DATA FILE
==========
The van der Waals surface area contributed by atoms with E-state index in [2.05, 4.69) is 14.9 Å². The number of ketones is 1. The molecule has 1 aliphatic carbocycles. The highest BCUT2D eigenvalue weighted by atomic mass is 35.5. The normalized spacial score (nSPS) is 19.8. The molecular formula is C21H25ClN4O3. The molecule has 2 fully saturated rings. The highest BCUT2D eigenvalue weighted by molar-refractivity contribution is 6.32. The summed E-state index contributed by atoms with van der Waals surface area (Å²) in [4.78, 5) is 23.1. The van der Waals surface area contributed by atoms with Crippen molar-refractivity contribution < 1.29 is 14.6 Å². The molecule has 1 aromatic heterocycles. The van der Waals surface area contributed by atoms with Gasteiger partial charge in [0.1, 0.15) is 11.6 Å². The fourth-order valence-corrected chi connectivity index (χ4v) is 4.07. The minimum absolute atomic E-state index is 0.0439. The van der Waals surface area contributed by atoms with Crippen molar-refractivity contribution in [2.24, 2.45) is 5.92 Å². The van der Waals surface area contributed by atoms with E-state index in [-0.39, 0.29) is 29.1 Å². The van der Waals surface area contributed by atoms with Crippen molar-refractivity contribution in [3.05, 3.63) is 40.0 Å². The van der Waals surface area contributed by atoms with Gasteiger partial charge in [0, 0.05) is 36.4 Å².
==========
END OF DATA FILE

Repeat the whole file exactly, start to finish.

The van der Waals surface area contributed by atoms with E-state index in [2.05, 4.69) is 14.9 Å². The number of ketones is 1. The molecule has 1 aliphatic carbocycles. The highest BCUT2D eigenvalue weighted by atomic mass is 35.5. The normalized spacial score (nSPS) is 19.8. The molecular formula is C21H25ClN4O3. The molecule has 2 fully saturated rings. The highest BCUT2D eigenvalue weighted by molar-refractivity contribution is 6.32. The summed E-state index contributed by atoms with van der Waals surface area (Å²) in [4.78, 5) is 23.1. The van der Waals surface area contributed by atoms with Crippen molar-refractivity contribution < 1.29 is 14.6 Å². The molecule has 1 aromatic heterocycles. The van der Waals surface area contributed by atoms with Gasteiger partial charge in [0.1, 0.15) is 11.6 Å². The fourth-order valence-corrected chi connectivity index (χ4v) is 4.07. The minimum absolute atomic E-state index is 0.0439. The van der Waals surface area contributed by atoms with Crippen molar-refractivity contribution in [2.24, 2.45) is 5.92 Å². The van der Waals surface area contributed by atoms with E-state index in [-0.39, 0.29) is 29.1 Å². The van der Waals surface area contributed by atoms with Crippen molar-refractivity contribution in [3.05, 3.63) is 40.0 Å². The van der Waals surface area contributed by atoms with Gasteiger partial charge in [0, 0.05) is 36.4 Å².